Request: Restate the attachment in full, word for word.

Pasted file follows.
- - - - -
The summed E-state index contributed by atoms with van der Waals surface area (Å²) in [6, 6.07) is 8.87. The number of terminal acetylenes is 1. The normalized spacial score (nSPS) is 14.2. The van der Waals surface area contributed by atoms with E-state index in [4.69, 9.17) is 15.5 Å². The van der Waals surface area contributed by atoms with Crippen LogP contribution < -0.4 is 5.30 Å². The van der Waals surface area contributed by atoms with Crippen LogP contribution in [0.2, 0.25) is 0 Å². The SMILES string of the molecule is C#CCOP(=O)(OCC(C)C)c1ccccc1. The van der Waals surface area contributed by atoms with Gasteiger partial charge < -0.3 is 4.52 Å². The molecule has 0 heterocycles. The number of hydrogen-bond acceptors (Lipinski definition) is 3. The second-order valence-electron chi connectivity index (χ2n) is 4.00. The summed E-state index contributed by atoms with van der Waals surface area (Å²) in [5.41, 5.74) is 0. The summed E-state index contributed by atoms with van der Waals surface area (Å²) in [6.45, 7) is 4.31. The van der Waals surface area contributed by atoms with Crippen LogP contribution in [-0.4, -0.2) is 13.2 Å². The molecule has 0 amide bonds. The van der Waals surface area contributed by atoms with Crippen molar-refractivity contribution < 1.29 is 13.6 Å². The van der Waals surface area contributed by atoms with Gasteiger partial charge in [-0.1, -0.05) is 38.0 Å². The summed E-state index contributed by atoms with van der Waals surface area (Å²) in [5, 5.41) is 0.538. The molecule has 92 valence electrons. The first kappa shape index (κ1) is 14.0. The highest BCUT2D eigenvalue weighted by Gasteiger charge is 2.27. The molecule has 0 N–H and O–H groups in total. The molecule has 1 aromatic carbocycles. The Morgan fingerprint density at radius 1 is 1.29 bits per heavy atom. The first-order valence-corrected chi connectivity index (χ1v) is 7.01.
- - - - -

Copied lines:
The summed E-state index contributed by atoms with van der Waals surface area (Å²) in [6, 6.07) is 8.87. The number of terminal acetylenes is 1. The normalized spacial score (nSPS) is 14.2. The van der Waals surface area contributed by atoms with E-state index in [4.69, 9.17) is 15.5 Å². The van der Waals surface area contributed by atoms with Crippen LogP contribution < -0.4 is 5.30 Å². The van der Waals surface area contributed by atoms with Crippen LogP contribution in [0.2, 0.25) is 0 Å². The SMILES string of the molecule is C#CCOP(=O)(OCC(C)C)c1ccccc1. The van der Waals surface area contributed by atoms with Gasteiger partial charge < -0.3 is 4.52 Å². The molecule has 0 heterocycles. The number of hydrogen-bond acceptors (Lipinski definition) is 3. The second-order valence-electron chi connectivity index (χ2n) is 4.00. The summed E-state index contributed by atoms with van der Waals surface area (Å²) in [5.41, 5.74) is 0. The summed E-state index contributed by atoms with van der Waals surface area (Å²) in [6.45, 7) is 4.31. The van der Waals surface area contributed by atoms with Crippen LogP contribution in [-0.4, -0.2) is 13.2 Å². The molecule has 0 amide bonds. The van der Waals surface area contributed by atoms with Crippen molar-refractivity contribution < 1.29 is 13.6 Å². The van der Waals surface area contributed by atoms with Gasteiger partial charge in [-0.1, -0.05) is 38.0 Å². The summed E-state index contributed by atoms with van der Waals surface area (Å²) in [5, 5.41) is 0.538. The molecule has 92 valence electrons. The first kappa shape index (κ1) is 14.0. The highest BCUT2D eigenvalue weighted by Gasteiger charge is 2.27. The molecule has 0 N–H and O–H groups in total. The molecule has 1 aromatic carbocycles. The Morgan fingerprint density at radius 1 is 1.29 bits per heavy atom. The first-order valence-corrected chi connectivity index (χ1v) is 7.01.